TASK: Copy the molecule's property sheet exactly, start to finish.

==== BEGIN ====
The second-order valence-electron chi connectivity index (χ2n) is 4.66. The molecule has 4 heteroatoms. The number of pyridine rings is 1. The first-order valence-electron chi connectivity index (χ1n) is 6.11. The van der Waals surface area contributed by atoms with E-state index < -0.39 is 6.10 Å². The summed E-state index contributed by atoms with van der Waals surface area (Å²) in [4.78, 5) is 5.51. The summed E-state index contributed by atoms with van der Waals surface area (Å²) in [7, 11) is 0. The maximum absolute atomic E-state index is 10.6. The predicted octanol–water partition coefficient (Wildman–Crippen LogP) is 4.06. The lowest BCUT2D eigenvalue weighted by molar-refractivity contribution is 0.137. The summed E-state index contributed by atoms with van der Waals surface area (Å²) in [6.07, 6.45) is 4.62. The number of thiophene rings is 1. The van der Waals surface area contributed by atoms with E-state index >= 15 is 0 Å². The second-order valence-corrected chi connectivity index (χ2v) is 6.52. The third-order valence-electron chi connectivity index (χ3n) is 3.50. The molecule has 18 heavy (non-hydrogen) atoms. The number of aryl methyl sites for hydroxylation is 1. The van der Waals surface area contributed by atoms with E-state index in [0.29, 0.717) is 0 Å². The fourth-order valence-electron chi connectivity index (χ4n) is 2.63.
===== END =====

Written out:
The second-order valence-electron chi connectivity index (χ2n) is 4.66. The molecule has 4 heteroatoms. The number of pyridine rings is 1. The first-order valence-electron chi connectivity index (χ1n) is 6.11. The van der Waals surface area contributed by atoms with E-state index < -0.39 is 6.10 Å². The summed E-state index contributed by atoms with van der Waals surface area (Å²) in [4.78, 5) is 5.51. The summed E-state index contributed by atoms with van der Waals surface area (Å²) in [7, 11) is 0. The maximum absolute atomic E-state index is 10.6. The predicted octanol–water partition coefficient (Wildman–Crippen LogP) is 4.06. The lowest BCUT2D eigenvalue weighted by molar-refractivity contribution is 0.137. The summed E-state index contributed by atoms with van der Waals surface area (Å²) in [6.07, 6.45) is 4.62. The number of thiophene rings is 1. The van der Waals surface area contributed by atoms with E-state index >= 15 is 0 Å². The second-order valence-corrected chi connectivity index (χ2v) is 6.52. The third-order valence-electron chi connectivity index (χ3n) is 3.50. The molecule has 18 heavy (non-hydrogen) atoms. The number of aryl methyl sites for hydroxylation is 1. The van der Waals surface area contributed by atoms with E-state index in [0.29, 0.717) is 0 Å². The fourth-order valence-electron chi connectivity index (χ4n) is 2.63.